- Prolongation of QTc interval: Rilpivirine doses 3 and 12 times higher than the recommended dose can prolong the QTc interval. Consider alternatives to ODEFSEY in patients at higher risk for Torsade de Pointes or when coadministered with a drug with known risk of Torsade de Pointes.
- Depressive disorders: Evaluate patients with severe depressive symptoms to assess if symptoms are due to ODEFSEY and if the risks of continued treatment outweigh the benefits. In rilpivirine adult clinical trials (N=686), the incidence of depressive disorders was 9%, Grades 3-4 depressive disorders was 1%, discontinuation due to depressive disorders was 1%, and suicidal ideation and suicide attempt was reported in 4 and 2 subjects, respectively. In a rilpivirine adolescent clinical trial (N=36), the incidence of depressive disorders was 19%, Grades 3-4 depressive disorders was 6%, and suicidal ideation and suicide attempt were reported in 1 subject.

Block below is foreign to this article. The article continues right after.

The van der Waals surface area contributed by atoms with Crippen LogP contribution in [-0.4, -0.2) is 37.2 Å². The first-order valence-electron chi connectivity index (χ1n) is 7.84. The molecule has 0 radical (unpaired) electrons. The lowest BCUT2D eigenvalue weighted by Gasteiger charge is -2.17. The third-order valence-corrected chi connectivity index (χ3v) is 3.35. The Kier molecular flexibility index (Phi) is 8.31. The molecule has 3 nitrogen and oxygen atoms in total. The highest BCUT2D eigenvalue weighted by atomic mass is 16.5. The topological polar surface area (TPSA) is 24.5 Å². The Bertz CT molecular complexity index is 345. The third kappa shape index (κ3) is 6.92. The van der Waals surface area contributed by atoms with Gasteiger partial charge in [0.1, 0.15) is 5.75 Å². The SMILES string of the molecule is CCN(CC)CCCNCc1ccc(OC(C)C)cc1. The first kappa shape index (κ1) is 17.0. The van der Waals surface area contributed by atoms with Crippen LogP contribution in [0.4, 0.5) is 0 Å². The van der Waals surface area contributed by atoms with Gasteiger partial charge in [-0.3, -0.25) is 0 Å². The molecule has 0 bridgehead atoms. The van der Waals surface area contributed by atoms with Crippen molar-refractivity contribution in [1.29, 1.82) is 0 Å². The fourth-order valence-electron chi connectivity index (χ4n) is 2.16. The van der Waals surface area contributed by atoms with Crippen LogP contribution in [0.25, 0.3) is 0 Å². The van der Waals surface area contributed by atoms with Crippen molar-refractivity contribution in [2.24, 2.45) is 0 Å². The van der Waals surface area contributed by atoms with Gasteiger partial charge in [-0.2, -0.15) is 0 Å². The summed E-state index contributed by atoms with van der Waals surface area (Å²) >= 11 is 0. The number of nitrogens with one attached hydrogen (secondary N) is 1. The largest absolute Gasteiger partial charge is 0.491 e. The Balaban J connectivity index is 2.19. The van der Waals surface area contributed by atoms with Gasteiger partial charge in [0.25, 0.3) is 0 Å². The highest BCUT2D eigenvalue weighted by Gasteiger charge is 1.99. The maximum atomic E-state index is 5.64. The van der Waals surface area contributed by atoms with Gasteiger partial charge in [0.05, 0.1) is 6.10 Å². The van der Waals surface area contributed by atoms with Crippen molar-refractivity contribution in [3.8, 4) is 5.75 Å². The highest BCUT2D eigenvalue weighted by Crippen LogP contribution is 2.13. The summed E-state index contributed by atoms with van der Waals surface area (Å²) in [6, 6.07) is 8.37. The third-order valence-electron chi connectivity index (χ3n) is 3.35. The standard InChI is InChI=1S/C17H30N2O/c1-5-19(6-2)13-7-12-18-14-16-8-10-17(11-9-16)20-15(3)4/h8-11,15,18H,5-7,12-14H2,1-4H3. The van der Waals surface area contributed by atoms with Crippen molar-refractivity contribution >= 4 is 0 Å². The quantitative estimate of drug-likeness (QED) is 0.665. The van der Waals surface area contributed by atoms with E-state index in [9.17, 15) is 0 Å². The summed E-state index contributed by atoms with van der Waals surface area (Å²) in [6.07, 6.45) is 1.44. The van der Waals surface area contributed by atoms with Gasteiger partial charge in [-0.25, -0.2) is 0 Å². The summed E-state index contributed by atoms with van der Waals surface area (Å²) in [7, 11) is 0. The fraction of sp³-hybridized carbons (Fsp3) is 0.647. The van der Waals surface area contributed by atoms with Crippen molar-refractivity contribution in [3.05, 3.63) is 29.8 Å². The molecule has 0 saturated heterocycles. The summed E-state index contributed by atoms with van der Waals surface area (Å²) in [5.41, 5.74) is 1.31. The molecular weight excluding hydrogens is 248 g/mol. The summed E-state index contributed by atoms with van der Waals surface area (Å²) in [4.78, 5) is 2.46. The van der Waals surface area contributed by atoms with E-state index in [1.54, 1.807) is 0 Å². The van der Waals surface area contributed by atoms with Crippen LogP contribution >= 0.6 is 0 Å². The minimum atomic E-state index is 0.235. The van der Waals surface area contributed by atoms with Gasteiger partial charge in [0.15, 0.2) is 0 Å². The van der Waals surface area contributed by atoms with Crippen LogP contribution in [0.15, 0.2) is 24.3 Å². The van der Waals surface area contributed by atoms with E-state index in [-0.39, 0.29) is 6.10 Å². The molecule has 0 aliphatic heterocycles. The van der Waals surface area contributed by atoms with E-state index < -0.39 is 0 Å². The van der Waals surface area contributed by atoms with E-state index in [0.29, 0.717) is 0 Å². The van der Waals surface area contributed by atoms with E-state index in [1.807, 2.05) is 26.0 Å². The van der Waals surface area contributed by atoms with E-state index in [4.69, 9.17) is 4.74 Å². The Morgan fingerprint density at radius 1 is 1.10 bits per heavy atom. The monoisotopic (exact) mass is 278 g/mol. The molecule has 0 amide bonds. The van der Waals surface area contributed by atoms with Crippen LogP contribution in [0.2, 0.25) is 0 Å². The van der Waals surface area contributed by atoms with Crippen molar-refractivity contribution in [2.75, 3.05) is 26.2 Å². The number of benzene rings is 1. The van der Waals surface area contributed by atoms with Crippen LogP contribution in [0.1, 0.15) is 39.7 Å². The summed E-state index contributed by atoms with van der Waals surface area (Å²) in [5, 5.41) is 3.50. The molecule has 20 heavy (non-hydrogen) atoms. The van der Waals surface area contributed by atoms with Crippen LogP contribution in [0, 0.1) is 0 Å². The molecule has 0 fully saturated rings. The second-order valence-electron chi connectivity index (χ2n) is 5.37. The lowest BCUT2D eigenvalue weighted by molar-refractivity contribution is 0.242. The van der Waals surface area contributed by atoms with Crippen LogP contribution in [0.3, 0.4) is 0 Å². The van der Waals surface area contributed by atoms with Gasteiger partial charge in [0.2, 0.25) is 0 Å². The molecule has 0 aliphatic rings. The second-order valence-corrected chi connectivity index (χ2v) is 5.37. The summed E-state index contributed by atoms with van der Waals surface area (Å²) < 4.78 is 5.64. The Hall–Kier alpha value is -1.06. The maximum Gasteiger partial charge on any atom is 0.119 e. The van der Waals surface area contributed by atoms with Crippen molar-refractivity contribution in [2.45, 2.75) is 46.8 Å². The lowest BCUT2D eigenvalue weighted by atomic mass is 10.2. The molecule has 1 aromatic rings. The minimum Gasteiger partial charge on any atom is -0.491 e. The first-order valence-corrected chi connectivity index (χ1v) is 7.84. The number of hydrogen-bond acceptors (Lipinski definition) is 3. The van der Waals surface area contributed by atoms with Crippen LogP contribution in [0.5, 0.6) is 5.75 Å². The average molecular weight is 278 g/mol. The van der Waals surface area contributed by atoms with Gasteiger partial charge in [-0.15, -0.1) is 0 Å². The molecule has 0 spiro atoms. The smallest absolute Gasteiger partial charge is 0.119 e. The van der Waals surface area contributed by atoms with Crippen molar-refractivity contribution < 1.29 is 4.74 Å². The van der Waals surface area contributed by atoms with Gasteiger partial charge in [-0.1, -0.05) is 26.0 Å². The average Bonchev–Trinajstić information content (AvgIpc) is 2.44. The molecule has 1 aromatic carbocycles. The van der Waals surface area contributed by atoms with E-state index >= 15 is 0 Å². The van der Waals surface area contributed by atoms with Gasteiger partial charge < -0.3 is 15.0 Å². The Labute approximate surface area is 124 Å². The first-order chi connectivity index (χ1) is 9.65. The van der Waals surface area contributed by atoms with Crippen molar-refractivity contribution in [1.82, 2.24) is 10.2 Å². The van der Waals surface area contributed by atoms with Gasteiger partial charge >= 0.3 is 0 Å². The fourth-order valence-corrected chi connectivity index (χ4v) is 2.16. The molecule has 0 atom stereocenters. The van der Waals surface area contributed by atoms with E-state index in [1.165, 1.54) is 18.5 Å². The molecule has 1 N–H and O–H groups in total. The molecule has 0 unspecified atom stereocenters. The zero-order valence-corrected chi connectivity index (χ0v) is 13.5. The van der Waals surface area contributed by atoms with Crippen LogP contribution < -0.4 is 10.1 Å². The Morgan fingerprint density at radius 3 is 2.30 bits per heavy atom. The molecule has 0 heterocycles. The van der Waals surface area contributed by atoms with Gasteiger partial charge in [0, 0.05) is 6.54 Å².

- Hepatotoxicity: Hepatic adverse events have been reported, including cases of hepatic toxicity, in patients without pre-existing hepatic disease or other identifiable risk factors. In patients with hepatic abnormalities (e.g., hepatitis, elevated liver-associated tests), order laboratory tests before starting treatment and monitor for hepatotoxicity during treatment; consider testing and monitoring in all patients.
Adverse reactions for DESCOVY, GENVOYA, and ODEFSEY:
Additional adverse reactions for ODEFSEY:
- Common adverse reactions (incidence ≥5%; all Grades) in clinical studies of FTC/TAF in combination with other ARV agents were nausea (10%), diarrhea (7%), headache (6%), and fatigue (5%).